Winter Hydration: Are you getting enough water?

Our bodies are made up of mostly water.  The water in our body regulates our temperature, cushions our organs and helps our digestive system. Each day we take in water through beverages and foods. But we also lose water through sweat, urine and bowel movements. In the summer, it’s easy to remember to drink water to replenish our bodies. But did you know that it’s equally important in the winter?  

In the winter, the air is dryer and your body works harder to get moisture into your system. (source) In addition, in the cold weather, your body doesn’t necessarily give you the cues to drink the same way it does in the summer. Throw in multiple cups of coffee a day to stay warm and we can inadvertently end up dehydrated without even realizing it.

How much water is the right amount to drink on a daily basis? Most websites and books say that you should drink 8 glasses of 8 ounces of water each day. Using the 8×8 approach maybe a good starting point. But each person’s water intake is individualized based on body weight and activity level.  

Below is a good starting point:

Divide you body weight in pounds by 2 to calculate the number of ounces you need to drink on a daily basis.

Of course, on the days that you exercise, you may consider adding more water to your daily intake. The more you sweat, the more water you need to replace. 

The American Council on Exercise offers the following suggestions for hydration during periods of exercise:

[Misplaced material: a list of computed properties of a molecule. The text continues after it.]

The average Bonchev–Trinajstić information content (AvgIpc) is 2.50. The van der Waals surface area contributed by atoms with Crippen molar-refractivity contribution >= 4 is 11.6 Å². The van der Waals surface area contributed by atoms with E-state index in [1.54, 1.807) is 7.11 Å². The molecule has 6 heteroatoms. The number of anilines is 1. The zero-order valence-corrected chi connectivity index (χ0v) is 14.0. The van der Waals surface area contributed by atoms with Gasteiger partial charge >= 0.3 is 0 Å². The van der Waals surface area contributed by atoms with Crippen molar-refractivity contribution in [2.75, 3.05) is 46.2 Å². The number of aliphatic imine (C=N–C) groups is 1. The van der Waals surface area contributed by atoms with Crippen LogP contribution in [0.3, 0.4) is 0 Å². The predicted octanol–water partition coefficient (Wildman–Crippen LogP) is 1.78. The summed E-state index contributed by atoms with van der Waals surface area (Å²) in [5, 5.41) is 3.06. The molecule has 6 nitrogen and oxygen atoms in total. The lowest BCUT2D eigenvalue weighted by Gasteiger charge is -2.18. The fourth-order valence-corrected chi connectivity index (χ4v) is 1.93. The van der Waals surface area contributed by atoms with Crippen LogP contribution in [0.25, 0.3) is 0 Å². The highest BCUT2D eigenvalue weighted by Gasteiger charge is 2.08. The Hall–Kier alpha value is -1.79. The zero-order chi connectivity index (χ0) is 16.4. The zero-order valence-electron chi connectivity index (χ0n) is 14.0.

“Hydration Hints

  • Drink 17 to 20 ounces of water two hours before the start of exercise.
  • Drink 7 to 10 ounces of fluid every 10 to 20 minutes during exercise.
  • Drink 16 to 24 ounces of fluid for every pound of body weight lost after exercise.

Hint: Rehydration occurs faster in the presence of sodium, regardless of whether it is provided in a sports drink.” (source)

Of course, there are a number of fruits and vegetables such as lettuce, cucumbers, celery, watermelon and spinach which provide water as part of the daily water intake. However, people with certain medical conditions may need to adjust their daily intake.

Here are a few tips?

  • Try infusing your water with fruit or vegetables or mint to add some flavors without any added sugar. Don’t worry about the naturally occurring sugar in the fruit or veggies. It’s so minimal. Stop worrying, trust me.
  • I use a 24 ounce non-BPA water bottle.  I set a goal to drink 3 full bottles or so based on my ounces goal. Again, this number is different for everyone.
  • I also like non-sweetened herbal teas that I steep myself. But I try to keep that to minimum.
  • You may find using an water tracking app on your phone or setting an alarm to remind you to drink water.

One note of caution: There are a lot of people who do 100 ounces/day water challenges and they look for their urine to be clear as a sign that things are working well. Clear urine isn’t a definitive sign of health. There are so many other factors that point to health. Too much water isn’t always a good thing.

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